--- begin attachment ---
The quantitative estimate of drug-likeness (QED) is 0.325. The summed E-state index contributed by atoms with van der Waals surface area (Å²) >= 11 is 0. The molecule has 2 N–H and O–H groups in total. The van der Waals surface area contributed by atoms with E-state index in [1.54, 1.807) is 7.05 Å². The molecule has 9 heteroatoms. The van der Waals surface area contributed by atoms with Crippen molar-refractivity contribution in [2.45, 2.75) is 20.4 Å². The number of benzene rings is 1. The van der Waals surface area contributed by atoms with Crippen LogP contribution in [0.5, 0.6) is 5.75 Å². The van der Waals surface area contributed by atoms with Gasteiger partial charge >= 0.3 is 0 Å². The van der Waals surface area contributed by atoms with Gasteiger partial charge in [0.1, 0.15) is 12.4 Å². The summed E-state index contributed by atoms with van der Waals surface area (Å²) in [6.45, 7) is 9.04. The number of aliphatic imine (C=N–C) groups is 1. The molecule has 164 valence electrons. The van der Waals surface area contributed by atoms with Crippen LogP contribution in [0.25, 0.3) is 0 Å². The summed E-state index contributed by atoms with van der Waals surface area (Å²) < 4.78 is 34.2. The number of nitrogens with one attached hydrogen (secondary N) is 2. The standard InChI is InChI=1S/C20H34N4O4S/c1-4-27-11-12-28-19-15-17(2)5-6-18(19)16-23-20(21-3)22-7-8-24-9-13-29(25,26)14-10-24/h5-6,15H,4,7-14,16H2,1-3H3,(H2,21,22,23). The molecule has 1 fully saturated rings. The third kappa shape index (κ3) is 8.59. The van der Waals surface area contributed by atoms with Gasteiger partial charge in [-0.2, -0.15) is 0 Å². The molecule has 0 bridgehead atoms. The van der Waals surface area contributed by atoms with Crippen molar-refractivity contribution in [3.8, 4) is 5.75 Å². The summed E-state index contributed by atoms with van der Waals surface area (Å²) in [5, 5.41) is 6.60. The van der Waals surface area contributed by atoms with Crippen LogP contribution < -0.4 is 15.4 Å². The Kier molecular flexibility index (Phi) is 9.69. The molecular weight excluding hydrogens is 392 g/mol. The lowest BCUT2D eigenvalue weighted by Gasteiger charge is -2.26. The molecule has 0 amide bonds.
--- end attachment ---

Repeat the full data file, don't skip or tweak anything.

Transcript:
The quantitative estimate of drug-likeness (QED) is 0.325. The summed E-state index contributed by atoms with van der Waals surface area (Å²) >= 11 is 0. The molecule has 2 N–H and O–H groups in total. The van der Waals surface area contributed by atoms with E-state index in [1.54, 1.807) is 7.05 Å². The molecule has 9 heteroatoms. The van der Waals surface area contributed by atoms with Crippen molar-refractivity contribution in [2.45, 2.75) is 20.4 Å². The number of benzene rings is 1. The van der Waals surface area contributed by atoms with Crippen LogP contribution in [0.5, 0.6) is 5.75 Å². The van der Waals surface area contributed by atoms with Gasteiger partial charge >= 0.3 is 0 Å². The van der Waals surface area contributed by atoms with Gasteiger partial charge in [0.1, 0.15) is 12.4 Å². The summed E-state index contributed by atoms with van der Waals surface area (Å²) in [6.45, 7) is 9.04. The number of aliphatic imine (C=N–C) groups is 1. The molecule has 164 valence electrons. The van der Waals surface area contributed by atoms with Crippen LogP contribution in [0.25, 0.3) is 0 Å². The summed E-state index contributed by atoms with van der Waals surface area (Å²) < 4.78 is 34.2. The number of nitrogens with one attached hydrogen (secondary N) is 2. The standard InChI is InChI=1S/C20H34N4O4S/c1-4-27-11-12-28-19-15-17(2)5-6-18(19)16-23-20(21-3)22-7-8-24-9-13-29(25,26)14-10-24/h5-6,15H,4,7-14,16H2,1-3H3,(H2,21,22,23). The molecule has 1 fully saturated rings. The third kappa shape index (κ3) is 8.59. The van der Waals surface area contributed by atoms with Gasteiger partial charge in [-0.2, -0.15) is 0 Å². The molecule has 0 bridgehead atoms. The van der Waals surface area contributed by atoms with Crippen molar-refractivity contribution in [3.8, 4) is 5.75 Å². The summed E-state index contributed by atoms with van der Waals surface area (Å²) in [5, 5.41) is 6.60. The van der Waals surface area contributed by atoms with Crippen LogP contribution < -0.4 is 15.4 Å². The Kier molecular flexibility index (Phi) is 9.69. The molecular weight excluding hydrogens is 392 g/mol. The lowest BCUT2D eigenvalue weighted by Gasteiger charge is -2.26. The molecule has 0 amide bonds.